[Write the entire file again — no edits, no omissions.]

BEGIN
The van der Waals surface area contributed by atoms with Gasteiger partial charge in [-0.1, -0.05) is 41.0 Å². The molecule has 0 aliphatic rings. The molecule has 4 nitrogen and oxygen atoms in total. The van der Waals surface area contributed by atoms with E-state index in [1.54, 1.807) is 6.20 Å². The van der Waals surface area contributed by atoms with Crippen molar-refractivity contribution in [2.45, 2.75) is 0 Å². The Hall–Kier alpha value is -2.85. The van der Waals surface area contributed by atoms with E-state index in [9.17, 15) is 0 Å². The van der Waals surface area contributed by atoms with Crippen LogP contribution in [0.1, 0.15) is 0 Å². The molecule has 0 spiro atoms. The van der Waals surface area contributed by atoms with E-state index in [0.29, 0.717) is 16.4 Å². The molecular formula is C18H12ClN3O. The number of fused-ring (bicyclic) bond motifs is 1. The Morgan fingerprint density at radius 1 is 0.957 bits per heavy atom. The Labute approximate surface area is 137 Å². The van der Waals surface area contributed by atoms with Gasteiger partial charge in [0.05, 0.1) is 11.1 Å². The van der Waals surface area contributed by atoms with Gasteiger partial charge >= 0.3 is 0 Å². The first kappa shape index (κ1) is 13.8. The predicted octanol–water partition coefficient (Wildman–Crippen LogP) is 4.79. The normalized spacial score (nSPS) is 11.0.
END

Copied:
The van der Waals surface area contributed by atoms with Gasteiger partial charge in [-0.1, -0.05) is 41.0 Å². The molecule has 0 aliphatic rings. The molecule has 4 nitrogen and oxygen atoms in total. The van der Waals surface area contributed by atoms with E-state index in [1.54, 1.807) is 6.20 Å². The van der Waals surface area contributed by atoms with Crippen molar-refractivity contribution in [2.45, 2.75) is 0 Å². The Hall–Kier alpha value is -2.85. The van der Waals surface area contributed by atoms with E-state index in [9.17, 15) is 0 Å². The van der Waals surface area contributed by atoms with Crippen LogP contribution in [0.1, 0.15) is 0 Å². The molecule has 0 spiro atoms. The van der Waals surface area contributed by atoms with E-state index in [0.29, 0.717) is 16.4 Å². The molecular formula is C18H12ClN3O. The number of fused-ring (bicyclic) bond motifs is 1. The Morgan fingerprint density at radius 1 is 0.957 bits per heavy atom. The Labute approximate surface area is 137 Å². The van der Waals surface area contributed by atoms with Gasteiger partial charge in [0.05, 0.1) is 11.1 Å². The van der Waals surface area contributed by atoms with Gasteiger partial charge >= 0.3 is 0 Å². The first kappa shape index (κ1) is 13.8. The predicted octanol–water partition coefficient (Wildman–Crippen LogP) is 4.79. The normalized spacial score (nSPS) is 11.0.